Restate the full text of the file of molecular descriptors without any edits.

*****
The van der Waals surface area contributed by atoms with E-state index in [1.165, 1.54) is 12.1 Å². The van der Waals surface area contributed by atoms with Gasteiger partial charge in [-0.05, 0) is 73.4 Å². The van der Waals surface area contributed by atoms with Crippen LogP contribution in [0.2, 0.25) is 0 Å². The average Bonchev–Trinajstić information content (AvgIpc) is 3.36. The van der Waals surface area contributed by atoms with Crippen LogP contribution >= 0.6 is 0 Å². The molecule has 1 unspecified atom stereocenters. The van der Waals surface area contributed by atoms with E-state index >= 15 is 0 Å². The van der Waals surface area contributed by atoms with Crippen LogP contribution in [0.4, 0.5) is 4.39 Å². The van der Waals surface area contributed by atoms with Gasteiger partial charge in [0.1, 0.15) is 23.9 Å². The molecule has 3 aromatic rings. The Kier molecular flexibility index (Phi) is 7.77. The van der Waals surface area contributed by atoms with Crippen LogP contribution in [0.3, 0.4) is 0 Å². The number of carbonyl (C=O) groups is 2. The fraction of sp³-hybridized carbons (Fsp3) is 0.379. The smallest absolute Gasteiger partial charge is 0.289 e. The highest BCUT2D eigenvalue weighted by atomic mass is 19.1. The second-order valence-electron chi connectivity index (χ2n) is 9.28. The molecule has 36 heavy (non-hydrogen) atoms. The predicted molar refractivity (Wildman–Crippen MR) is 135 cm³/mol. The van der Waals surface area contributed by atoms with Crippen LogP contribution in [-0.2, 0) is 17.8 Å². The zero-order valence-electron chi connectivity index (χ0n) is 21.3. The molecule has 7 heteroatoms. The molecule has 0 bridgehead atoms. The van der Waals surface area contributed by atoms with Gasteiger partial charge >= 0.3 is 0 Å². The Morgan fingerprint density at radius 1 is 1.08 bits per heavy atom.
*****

The van der Waals surface area contributed by atoms with E-state index in [1.165, 1.54) is 12.1 Å². The van der Waals surface area contributed by atoms with Gasteiger partial charge in [-0.05, 0) is 73.4 Å². The van der Waals surface area contributed by atoms with Crippen LogP contribution in [0.2, 0.25) is 0 Å². The average Bonchev–Trinajstić information content (AvgIpc) is 3.36. The van der Waals surface area contributed by atoms with Crippen LogP contribution >= 0.6 is 0 Å². The molecule has 1 unspecified atom stereocenters. The van der Waals surface area contributed by atoms with E-state index >= 15 is 0 Å². The van der Waals surface area contributed by atoms with Crippen LogP contribution in [0.4, 0.5) is 4.39 Å². The van der Waals surface area contributed by atoms with Gasteiger partial charge in [0.1, 0.15) is 23.9 Å². The molecule has 3 aromatic rings. The Kier molecular flexibility index (Phi) is 7.77. The van der Waals surface area contributed by atoms with Crippen LogP contribution in [0.3, 0.4) is 0 Å². The number of carbonyl (C=O) groups is 2. The fraction of sp³-hybridized carbons (Fsp3) is 0.379. The smallest absolute Gasteiger partial charge is 0.289 e. The highest BCUT2D eigenvalue weighted by atomic mass is 19.1. The second-order valence-electron chi connectivity index (χ2n) is 9.28. The molecule has 36 heavy (non-hydrogen) atoms. The predicted molar refractivity (Wildman–Crippen MR) is 135 cm³/mol. The van der Waals surface area contributed by atoms with Crippen LogP contribution in [-0.2, 0) is 17.8 Å². The zero-order valence-electron chi connectivity index (χ0n) is 21.3. The molecule has 7 heteroatoms. The molecule has 0 bridgehead atoms. The van der Waals surface area contributed by atoms with Gasteiger partial charge >= 0.3 is 0 Å². The Morgan fingerprint density at radius 1 is 1.08 bits per heavy atom.